the jig is ready for future clients.
In the mean time I have been learning
from both HP Academy and Glen of
Auto Sport Electronics had been very patient with me, whilst I learn how to
program my MoTeC electronics.
aluminum panels are being fitted to the chassis.
In the mean time I have
been on a wiring course run by
HP Academy. For those not already experts in wiring I recommend going through
this course. Very thorough and easy to follow.
Powder Coating May 2021
back from powder coating, satin black and floor fitted. Aluminum panels being
made and finished, Bodywork has been fitted. Suspension has been powder coated
in the same satin black and will be fitted as soon as the aluminum is completed.
Motor cradle needs to be manufactured.
Robert is spot on with his timing at
Limited Slip Differential, May 2021
As the Tesla has a straight forward differential and uses the breaks to
encourage even drive on the back two wheels. I needed a limited Slip
Differential. EVTV Motor Verks
in Missouri USA. You can buy the Quaife LSD from them. I found them very
efficient to deal with, giving me same day replies to my questions. Although I
found their freight costs very expensive. But I have a way around that as
follows. I have found many USA companies charge prohibitive freight costs
overseas so I use a freight forwarding company,
Stakry, who also allow
you to batch your purchases. I have an account with them and have used them for
many years. Again a very efficient company. Back to EVTV They have a very good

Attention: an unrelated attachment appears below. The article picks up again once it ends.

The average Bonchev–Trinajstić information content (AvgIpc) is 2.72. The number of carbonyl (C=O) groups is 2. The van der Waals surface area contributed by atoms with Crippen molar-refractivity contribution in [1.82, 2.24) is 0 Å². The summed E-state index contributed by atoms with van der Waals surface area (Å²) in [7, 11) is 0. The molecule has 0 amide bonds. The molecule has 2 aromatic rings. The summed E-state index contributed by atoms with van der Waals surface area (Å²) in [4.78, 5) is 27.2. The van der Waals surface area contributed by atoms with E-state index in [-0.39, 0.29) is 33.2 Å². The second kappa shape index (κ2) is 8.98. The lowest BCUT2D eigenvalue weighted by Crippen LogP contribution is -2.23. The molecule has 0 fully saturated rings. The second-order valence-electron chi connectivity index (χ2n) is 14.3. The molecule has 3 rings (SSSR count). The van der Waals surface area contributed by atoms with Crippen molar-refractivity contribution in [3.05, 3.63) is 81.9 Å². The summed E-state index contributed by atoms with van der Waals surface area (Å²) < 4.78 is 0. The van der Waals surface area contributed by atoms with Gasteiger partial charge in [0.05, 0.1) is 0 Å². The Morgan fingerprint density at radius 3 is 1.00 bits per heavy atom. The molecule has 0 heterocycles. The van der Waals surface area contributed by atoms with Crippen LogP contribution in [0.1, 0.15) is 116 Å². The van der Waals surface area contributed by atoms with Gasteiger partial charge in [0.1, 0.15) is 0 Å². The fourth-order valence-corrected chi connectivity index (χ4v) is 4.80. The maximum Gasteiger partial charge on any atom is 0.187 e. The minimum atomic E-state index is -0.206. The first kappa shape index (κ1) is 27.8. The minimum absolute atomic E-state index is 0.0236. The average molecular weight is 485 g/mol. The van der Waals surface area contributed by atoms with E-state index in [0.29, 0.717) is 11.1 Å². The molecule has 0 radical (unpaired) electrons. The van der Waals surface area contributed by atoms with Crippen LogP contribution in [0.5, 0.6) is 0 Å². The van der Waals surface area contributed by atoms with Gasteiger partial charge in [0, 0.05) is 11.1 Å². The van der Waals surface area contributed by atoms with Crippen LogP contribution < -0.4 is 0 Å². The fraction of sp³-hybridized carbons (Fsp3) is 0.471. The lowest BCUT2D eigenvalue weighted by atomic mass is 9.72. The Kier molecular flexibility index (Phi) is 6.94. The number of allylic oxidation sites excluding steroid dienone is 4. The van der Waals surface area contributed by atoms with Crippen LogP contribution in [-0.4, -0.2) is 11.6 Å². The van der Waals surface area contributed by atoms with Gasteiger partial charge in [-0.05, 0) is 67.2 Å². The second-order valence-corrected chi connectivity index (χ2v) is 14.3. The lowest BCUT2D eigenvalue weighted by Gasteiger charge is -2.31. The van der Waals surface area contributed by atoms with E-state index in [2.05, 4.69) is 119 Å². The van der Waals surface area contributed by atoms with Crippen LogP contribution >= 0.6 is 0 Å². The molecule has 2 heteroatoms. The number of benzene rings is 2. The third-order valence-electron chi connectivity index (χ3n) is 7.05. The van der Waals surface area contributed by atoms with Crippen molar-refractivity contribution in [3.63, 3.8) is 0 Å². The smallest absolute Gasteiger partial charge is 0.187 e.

video on how to fit it to your Tesla S drive,
http://store.evtv.me/proddetail.php?prod=QuaifeATB it looks to be easy
enough, but from what I have seen before handle your Tesla motor with care.
were some traumas getting the engine to fit and but with Roberts persistence it
was eventually fitted in May.
In the mean time I needed to have a contact who would help me with the
Electrical side of the build. I believe I was fortunate in making contact with
Tim from EV Works in
Landsdale Western Australia. Tim supplies batteries for Electric Cars and gives
me good advice.
We decided, having seen a video on a
Evora Tesla build, to go for the
MoTeC display system.
At the same time we watched a very good
the Tesla motor by Professor John Kelly Webster State University. I would
recommend that anybody who is getting involved with a Tesla motor look at the
video. This changed our thinking on converting the motor from East West to North
Shortly after the opening
changed hands with Robert Logan, who had previously built GT40s and also built
1960s F1 cars to the USA. I have to say that I felt a lot more confident with
Robert, particularly as we both knew making an Electric GT40 was not going to be
easy. Robert had to settle down bringing the manufacturing to Philip Island.
Waiting for COVID to allow progress.
Whilst the factory was closed there was little that we could do. However as I
like to plan ahead I started working on the colour scheme. A car like the GT40
needs to look good. It rarely comes in one colour as the Go Fast Stripe was a
regular feature that gave the car at least one additional colour. Details on how
I went ahead in this important part of the project can be seen on a separate
I went to the F1 in Melbourne Australia and on the Friday before practice my
daughter and I went to visit Roaring Forties who were, at that time located in
Melbourne. After a chat to the management and a sit in one of the cars and a
chat with an owner we did our tourist thing round Melbourne. The race had been
canceled due to COVID closing the event that morning. A week later I ordered the
Tesla motor from America, on EBay. Another week later, due to lockdown the
factory closed and did not open until November 2020.